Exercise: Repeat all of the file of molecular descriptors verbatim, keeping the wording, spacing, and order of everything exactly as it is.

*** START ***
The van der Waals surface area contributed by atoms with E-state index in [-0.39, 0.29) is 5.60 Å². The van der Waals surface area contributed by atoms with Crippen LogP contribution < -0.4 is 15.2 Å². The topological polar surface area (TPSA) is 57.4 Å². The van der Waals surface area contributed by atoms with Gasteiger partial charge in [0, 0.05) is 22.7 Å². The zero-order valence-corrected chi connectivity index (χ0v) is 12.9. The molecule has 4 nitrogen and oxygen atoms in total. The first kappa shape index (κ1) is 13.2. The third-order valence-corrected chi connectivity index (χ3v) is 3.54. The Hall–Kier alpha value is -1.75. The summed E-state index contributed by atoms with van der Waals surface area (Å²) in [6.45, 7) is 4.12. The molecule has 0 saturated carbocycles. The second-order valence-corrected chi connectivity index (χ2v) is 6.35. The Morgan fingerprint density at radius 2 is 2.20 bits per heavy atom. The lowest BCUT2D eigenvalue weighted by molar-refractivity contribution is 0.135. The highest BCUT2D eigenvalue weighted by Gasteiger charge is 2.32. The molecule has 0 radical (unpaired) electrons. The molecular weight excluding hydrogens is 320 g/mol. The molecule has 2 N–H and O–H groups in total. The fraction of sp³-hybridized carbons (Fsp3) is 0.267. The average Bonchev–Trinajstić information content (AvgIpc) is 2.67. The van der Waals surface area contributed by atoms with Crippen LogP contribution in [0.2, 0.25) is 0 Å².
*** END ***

The van der Waals surface area contributed by atoms with E-state index in [-0.39, 0.29) is 5.60 Å². The van der Waals surface area contributed by atoms with Crippen LogP contribution < -0.4 is 15.2 Å². The topological polar surface area (TPSA) is 57.4 Å². The van der Waals surface area contributed by atoms with Gasteiger partial charge in [0, 0.05) is 22.7 Å². The zero-order valence-corrected chi connectivity index (χ0v) is 12.9. The molecule has 4 nitrogen and oxygen atoms in total. The first kappa shape index (κ1) is 13.2. The third-order valence-corrected chi connectivity index (χ3v) is 3.54. The Hall–Kier alpha value is -1.75. The summed E-state index contributed by atoms with van der Waals surface area (Å²) in [6.45, 7) is 4.12. The molecule has 0 saturated carbocycles. The second-order valence-corrected chi connectivity index (χ2v) is 6.35. The Morgan fingerprint density at radius 2 is 2.20 bits per heavy atom. The lowest BCUT2D eigenvalue weighted by molar-refractivity contribution is 0.135. The highest BCUT2D eigenvalue weighted by Gasteiger charge is 2.32. The molecule has 0 radical (unpaired) electrons. The molecular weight excluding hydrogens is 320 g/mol. The molecule has 2 N–H and O–H groups in total. The fraction of sp³-hybridized carbons (Fsp3) is 0.267. The average Bonchev–Trinajstić information content (AvgIpc) is 2.67. The van der Waals surface area contributed by atoms with Crippen LogP contribution in [0.2, 0.25) is 0 Å².